Recently I was asked, in a sailing context, to write something about myself. Briefly. The bit that came to mind did not fit into two or three sentences, so now it’s a blog post instead…
Sailing and I really started early in high school. One year, before junior high, I had gone to a summer camp where they did some small boat sailing on Lake Champlain; the sailing part was great. Some time after that, my dad said that we should take a drive to Gloucester, and next thing you know we were coming home with an O’Day Widgeon in tow. This is a 12 foot fiberglass boat with a small foredeck and an enclosed storage cuddy underneath. We sailed this boat near the grandparents’ home in Long Island, and even more near the other grandparents, and cousins, in Connecticut. As I became more proficient, I got to sail by myself.
In Connecticut, in Stonington Harbor, the little boat went on a mooring. I would row the dinghy out, and be off. I think that I was 13 or 14 by this time. The amazing thing is that, as far as I remember, nobody ever told me, “When you’re sailing by yourself you have to stay in the harbor.” Or something about staying inside the inner breakwater, or even the outer one. I was a pretty obedient kid, not likely to stray where I was told I shouldn’t.
My dad and I, on special days with a good northwest wind, had at least twice sailed around Fishers Island, which is a couple of miles off the Connecticut shore and roughly 9 miles long, though only a mile or so across. My dad was the grownup after all, and could say that we could do such a thing, which was well beyond what I would consider on my own, rules or no rules. We did this motorless, with a canoe paddle in the cuddy… Nowadays that trip around Fishers Island is something that I would not undertake without more adjustment to that boat. I would like oars, for one thing, and a place to sit to use them. We did have a compass, a chart, and some tide tables, and I’m pretty sure that there were a couple of life jackets onboard. Off we’d go, blasting around the eastern end of Fishers Island to the open ocean outside, and eventually back in through The Race at the western end, tide rip and all. By the time we were halfway back down Fishers Island sound, with the sun getting low, the wind would slack off. Somehow we always made it back to the mooring before it was pitch dark. Afterwards we’d go to a restaurant over in Mystic, and each eat an entire pizza.
On my own, I had a few adventures (remember that part about no range restrictions.) Judgment, after all, is developed by experience, and how much of that have you got when you’re 14?? One time I sailed to the beach on the outside of Napatree Point, to wave to the aunt and uncle who were out with friends for lunch. This would have gone smoothly if the wind had not died, with the tide running out over the big reefs that extend between Watch Hill and Fishers Island. Headed alarmingly close to Catumb rocks, I had my paddle out, but it was not nearly up to the challenge of the current.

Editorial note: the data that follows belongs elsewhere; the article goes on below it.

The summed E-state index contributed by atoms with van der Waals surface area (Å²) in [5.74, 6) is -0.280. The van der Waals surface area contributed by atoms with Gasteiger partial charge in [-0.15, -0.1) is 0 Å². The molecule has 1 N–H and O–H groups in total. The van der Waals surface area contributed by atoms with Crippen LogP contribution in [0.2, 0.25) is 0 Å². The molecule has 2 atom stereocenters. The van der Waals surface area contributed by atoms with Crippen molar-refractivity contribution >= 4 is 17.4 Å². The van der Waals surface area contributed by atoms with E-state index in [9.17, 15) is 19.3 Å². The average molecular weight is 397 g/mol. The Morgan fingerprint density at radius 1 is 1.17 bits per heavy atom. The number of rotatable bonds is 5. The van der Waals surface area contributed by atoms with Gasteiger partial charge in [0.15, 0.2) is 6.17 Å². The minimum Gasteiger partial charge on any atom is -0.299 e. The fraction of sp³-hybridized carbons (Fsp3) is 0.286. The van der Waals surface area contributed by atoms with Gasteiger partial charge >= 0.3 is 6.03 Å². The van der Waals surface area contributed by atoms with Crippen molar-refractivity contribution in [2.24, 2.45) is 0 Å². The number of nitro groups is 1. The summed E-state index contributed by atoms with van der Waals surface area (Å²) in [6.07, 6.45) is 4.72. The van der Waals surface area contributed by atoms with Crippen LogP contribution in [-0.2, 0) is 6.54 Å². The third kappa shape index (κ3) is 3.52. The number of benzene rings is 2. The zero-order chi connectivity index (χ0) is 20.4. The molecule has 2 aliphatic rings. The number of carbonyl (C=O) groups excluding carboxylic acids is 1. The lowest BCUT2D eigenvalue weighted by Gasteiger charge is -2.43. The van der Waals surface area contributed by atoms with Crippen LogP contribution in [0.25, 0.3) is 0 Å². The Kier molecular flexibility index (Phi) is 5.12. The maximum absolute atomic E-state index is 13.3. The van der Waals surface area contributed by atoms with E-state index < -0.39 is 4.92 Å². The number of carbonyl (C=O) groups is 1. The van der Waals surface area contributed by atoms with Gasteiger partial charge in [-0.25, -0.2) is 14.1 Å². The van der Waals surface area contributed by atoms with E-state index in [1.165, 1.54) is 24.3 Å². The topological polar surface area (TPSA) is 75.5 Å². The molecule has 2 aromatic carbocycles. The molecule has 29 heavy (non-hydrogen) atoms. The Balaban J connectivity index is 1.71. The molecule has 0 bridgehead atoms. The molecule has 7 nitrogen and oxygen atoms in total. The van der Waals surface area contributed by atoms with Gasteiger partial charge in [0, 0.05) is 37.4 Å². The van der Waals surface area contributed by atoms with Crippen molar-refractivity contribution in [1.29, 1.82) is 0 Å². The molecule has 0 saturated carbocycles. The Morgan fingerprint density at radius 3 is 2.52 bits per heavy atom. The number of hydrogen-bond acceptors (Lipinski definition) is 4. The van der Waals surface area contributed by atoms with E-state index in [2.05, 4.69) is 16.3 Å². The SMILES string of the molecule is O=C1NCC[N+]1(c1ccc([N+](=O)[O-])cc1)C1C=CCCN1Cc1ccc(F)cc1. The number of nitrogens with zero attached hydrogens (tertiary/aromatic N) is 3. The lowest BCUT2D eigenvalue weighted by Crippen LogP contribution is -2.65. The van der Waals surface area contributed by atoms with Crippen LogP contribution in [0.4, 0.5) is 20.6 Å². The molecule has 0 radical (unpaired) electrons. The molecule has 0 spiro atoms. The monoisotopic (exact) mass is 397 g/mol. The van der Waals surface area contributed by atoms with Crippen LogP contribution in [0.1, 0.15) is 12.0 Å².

The good thing about a paddle on a sailboat in almost no wind is that you might as well be waving a flag, as far as your predicament. Kind folks in a big sailboat came along, under power, and gave me a tow away from the rocks. They offered to go further, but when things looked secure I said that it was fine, and away they went. As it turned out, it wasn’t exactly fine: the current was still moving the boat back toward the rocks. But in a kindness from the universe, I did not need a second tow – I don’t remember whether the wind picked up just then, or the current had run itself out for that round of tide, or both, but I did avoid the rocks, and got back around Napatree and into Stonington without further help.
The obvious question in this particular story has to do with whether there was an anchor on the boat. And there was, but I had had no experience whatsoever with it, and was hesitant to try, especially in that deeper water approaching the reef. Nowadays, when people tell me they are sailing and that they are unfamiliar with anchoring, I’m big on describing what to do. I also offer a lot of encouragement about practicing. It’s amazing what an impression one of those teenage experiences can make on a person; nowadays it’s a running joke around here, how many anchors I keep on hand.
There’s another one of these stories, to do with reefing. I’ll save that for another time, but you can guess where it’s headed…
With these for childhood experiences, out on the Atlantic swells, it’s no wonder that sailing the Chebacco all over the place – and before that the Peep Hen – feels something like normal. Things weren’t simple when I was growing up, and after that I was away from sailing for quite a while. But the gift that I was given in that time, knowing sailing, and knowing the salt water, has become a treasure. Coming back to it is one of the best things I’ve ever done.